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Los Angeles-based artist Tuesday Bassen, known for her quirky and original illustrations, is the latest designer to call out fast-fashion giant Zara for copying their work.

Typically, what happens next is several blog posts say, "Look at how similar these designs are," before everyone moves on. But Bassen's claims have really lit the internet on fire.

Bassen shared the image via Twitter, above, which compares Zara's designs to her own on Tuesday. "I first noticed the copies in early 2016 when hundreds of fans reached out to me privately to ask if I was working with them or if they were plagiarizing my work," she told Complex.

Bassen then shared a letter from Zara, which says that because "a significant part of the population anywhere in the world" wouldn't associate these designs with her, she can't claim ownership over them. "Their lawyers claim that my work is both 'too simple' to defend and that I have no base because I am a small artist with 90k followers on Instagram, but they are a major corporation with 90 million customers and only 'a handful of people' would notice that the designs are mine," Bassen claimed.

However, the artist's followers retweeted her original tweet from Tuesday 3,000 times, and spread this story like wildfire. The Daily Dot also reported that Bassen's website receives 8,000 visitors daily.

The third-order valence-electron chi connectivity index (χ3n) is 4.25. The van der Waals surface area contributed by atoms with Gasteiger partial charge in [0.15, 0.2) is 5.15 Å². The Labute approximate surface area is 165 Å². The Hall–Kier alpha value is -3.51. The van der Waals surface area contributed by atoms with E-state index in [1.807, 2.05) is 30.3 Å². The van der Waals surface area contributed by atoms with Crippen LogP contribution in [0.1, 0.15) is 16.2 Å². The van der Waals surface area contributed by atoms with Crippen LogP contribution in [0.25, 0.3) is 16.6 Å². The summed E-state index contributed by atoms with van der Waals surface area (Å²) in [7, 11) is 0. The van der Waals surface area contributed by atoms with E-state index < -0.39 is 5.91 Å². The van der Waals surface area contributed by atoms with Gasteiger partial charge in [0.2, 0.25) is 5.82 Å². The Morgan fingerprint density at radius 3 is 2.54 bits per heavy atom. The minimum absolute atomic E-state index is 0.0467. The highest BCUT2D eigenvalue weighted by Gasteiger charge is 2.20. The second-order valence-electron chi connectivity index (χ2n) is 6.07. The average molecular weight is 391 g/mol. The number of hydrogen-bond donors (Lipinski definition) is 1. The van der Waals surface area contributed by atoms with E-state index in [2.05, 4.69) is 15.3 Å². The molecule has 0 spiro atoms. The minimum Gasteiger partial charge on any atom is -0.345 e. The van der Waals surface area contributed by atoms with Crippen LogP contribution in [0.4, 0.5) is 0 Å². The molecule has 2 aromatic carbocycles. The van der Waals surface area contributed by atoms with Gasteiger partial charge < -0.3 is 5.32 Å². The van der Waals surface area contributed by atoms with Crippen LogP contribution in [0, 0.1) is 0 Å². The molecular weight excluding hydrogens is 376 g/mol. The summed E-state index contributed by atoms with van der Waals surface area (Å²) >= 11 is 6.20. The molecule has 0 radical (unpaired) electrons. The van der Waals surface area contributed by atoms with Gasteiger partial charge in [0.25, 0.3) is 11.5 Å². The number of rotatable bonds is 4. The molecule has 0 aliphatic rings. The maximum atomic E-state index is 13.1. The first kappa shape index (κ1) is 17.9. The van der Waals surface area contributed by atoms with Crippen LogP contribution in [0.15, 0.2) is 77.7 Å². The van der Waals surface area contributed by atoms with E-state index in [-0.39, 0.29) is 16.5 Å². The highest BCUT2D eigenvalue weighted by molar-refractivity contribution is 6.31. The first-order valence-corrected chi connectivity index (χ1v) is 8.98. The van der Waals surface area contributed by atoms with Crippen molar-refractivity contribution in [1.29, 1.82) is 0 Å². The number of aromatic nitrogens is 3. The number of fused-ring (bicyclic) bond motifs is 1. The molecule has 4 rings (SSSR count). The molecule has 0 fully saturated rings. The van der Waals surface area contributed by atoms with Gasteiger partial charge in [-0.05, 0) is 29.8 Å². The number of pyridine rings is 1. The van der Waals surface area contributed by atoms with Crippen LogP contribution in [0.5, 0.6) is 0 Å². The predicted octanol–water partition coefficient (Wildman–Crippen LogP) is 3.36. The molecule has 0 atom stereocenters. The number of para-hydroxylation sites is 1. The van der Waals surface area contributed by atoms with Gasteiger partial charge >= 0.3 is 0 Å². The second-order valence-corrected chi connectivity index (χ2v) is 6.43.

The Fashion Law argued that Zara is on shaky legal ground, here. "Given that Bassen’s illustrations consist of intricate details, such as the 'Keep Out' and heart-lock designs on the diary (as opposed to a more simplistic drawing of a diary) or the 'Erase You' writing on the eraser (as opposed to a straightforward drawing of an eraser), which were all re-created by Zara, this is arguably not an applicable exception [to the merger doctrine]," the site wrote. The Fashion Law described the merger doctrine as "a caveat to copyright protection that holds that if there is only one conceivable way or a drastically limited number of ways to express and embody the idea in a work, then the expression of the idea is not copyrightable because ideas may not be copyrighted." 

Bassen said she has already spent thousands of dollars on this case—it cost her $2,000 just to get a response from Zara—but that she has doesn't plan on giving up.

Bassen added that many independent artists can't handle such legal expenses even though having their designs copied takes money directly out of their pockets, and hurts their brand in the long-term. "It has an awful impact on the livelihood of an artist—this is how I support myself, and they are diluting my brand by literally stealing from me. Zara has also stolen the work of Pity Party Corporation, Rosehound Apparel, Mokuyobi Threads, AdamJK, and more," Bassen claimed. 

Defending yourself as an independent artist is incredibly difficult. A creative consultant told The Daily Dot that the trademark process can take a long time, and keeping a lawyer on retainer would be "prohibitively expensive for most small brands."

Bassen hopes that if anything positive can come out of this, it's more awareness around the issue. "I hope that one outcome is that I can raise awareness for how often this happens and how few artists can actually afford to pursue it," she said. 

Zara did not immediately respond to Complex's request for comment.